Teacher returns to his Bronx high school to help kids succeed
Chess-loving student becomes teacher
Author: By Octavio Blanco
Published On: Dec 16 2016 11:59:00 AM CST Updated On: Dec 16 2016 01:31:43 PM CST

If his little brother hadn’t brought that board home and he hadn’t become obsessed with the game, he may just have failed out of high school and he certainly wouldn’t have gone on to attain a master’s degree in education.

“I was going through difficult times in school. I was getting into fights,” says De Jesus, now a special education teacher at Health Opportunities High School, the same South Bronx high school he attended.

De Jesus was born in the Bronx. When he was in second grade, his mother sent he and his brother Samuel to live with their grandparents in the Dominican Republic for three years while she saved up some money in Puerto Rico. While there, neither he nor his brother attended school — missing crucial years of education.

The family eventually reunited in Puerto Rico for one year and then soon returned to New York. Back in the Bronx, De Jesus was enrolled in the sixth grade, unable to speak, read or write in English.

For years, he struggled to keep up in school and eventually lost interest. The only thing he wanted to do was play chess. But that all changed when Jon Roure, an advisor from the CollegeBound Initiative, walked into De Jesus’ English class.

Roure took an interest in the chess loving teen and became his mentor. Soon De Jesus was hitting the books and competing on his high school’s chess team. He eventually applied for and got into Skidmore College and qualified for New York state’s Higher Education Opportunity Program, which helped him pay for school. In 2014, he earned his master’s in special education from The City College of New York through the New York City teaching fellows.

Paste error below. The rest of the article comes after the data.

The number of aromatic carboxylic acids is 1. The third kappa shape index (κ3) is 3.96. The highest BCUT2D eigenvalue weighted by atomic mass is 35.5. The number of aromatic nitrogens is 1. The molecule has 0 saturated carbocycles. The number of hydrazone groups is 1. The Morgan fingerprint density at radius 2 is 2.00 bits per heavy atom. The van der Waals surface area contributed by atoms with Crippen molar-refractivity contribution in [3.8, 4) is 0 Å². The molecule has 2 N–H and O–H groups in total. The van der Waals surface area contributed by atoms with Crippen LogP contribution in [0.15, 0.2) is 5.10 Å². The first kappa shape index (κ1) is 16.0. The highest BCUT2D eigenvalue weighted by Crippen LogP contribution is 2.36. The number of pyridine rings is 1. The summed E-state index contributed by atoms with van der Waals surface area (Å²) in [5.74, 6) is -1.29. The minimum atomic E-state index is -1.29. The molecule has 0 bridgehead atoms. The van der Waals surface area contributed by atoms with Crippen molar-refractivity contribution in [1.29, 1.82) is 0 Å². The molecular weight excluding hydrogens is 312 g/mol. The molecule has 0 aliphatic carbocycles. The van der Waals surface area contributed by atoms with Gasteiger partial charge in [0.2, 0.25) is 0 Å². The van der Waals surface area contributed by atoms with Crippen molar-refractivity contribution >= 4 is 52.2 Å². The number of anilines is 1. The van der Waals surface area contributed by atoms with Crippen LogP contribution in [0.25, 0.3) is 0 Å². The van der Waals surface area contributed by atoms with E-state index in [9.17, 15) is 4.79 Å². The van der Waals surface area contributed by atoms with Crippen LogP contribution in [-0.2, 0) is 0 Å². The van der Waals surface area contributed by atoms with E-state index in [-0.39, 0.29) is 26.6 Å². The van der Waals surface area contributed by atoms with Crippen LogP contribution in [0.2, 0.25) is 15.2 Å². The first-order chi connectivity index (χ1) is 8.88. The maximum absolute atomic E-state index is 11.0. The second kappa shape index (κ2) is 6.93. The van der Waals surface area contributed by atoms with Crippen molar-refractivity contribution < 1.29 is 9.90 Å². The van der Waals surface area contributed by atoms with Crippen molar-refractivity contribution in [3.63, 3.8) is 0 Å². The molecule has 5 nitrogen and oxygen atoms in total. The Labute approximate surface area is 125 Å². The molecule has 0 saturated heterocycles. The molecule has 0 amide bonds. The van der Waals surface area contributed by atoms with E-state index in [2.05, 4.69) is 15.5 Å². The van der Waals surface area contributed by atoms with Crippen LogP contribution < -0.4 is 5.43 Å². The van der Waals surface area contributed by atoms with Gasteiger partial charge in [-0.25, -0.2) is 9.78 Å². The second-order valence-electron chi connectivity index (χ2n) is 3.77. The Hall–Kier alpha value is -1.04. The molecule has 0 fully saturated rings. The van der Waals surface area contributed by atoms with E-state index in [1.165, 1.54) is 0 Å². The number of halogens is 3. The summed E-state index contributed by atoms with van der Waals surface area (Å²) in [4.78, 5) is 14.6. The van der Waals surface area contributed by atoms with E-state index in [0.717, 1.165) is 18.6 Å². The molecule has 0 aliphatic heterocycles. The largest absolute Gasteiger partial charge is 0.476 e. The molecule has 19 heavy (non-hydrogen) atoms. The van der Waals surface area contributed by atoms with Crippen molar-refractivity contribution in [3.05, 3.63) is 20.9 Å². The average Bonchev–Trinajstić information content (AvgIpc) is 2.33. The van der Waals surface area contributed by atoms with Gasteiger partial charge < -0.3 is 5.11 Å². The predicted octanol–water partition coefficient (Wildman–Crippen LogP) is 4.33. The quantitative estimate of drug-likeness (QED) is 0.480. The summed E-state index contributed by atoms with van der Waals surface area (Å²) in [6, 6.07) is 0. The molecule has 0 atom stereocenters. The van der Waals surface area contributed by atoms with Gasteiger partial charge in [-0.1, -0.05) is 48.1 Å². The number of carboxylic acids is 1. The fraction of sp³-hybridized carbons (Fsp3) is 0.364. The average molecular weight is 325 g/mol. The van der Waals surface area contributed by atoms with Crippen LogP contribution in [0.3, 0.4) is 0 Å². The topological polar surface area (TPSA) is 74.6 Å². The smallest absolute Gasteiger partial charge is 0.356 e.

Now 29, De Jesus works for the New York City public school system and has started a chess program at his former high school, where he gives low-income kids a similar chance to succeed. He was recently given the Robin Hood Foundation’s Heroes Award, an honor awarded annually to New Yorkers who have overcome seemingly insurmountable obstacles.

This is De Jesus’ American Success Story.

What was life like growing up?

My mom left the Dominican Republic to come to the U.S. in 1985. That’s when she met my father. But things were very difficult because he was an abusive alcoholic.

Eventually, she met someone who took her in and helped her get on her feet. She remarried when I was in the first grade.

Her new husband was Puerto Rican. They couldn’t afford to bring us with them to Puerto Rico so she sent us to the Dominican Republic to live with my grandparents.

My grandfather was a farmer in the Dominican Republic and I’d go with him to the rice fields, but I didn’t attend school.

[After three years, my brother and I] moved to Puerto Rico with my mother and stepfather and I went into the fifth grade there.

It became immediately obvious that I didn’t know how to read or write. I was ashamed and humiliated. I remember telling my mom and she sat me down on her lap and taught me the ABC’s and how to read and write.

There was a lot of cultural tension between Dominicans and Puerto Ricans. [The Puerto Ricans] called us “los monos,” the monkeys of Santo Domingo. I didn’t comprehend the racism. Then my mom was attacked and we decided to move back to the U.S.

Right before we moved, I found out that my father had passed away.

Full article here.

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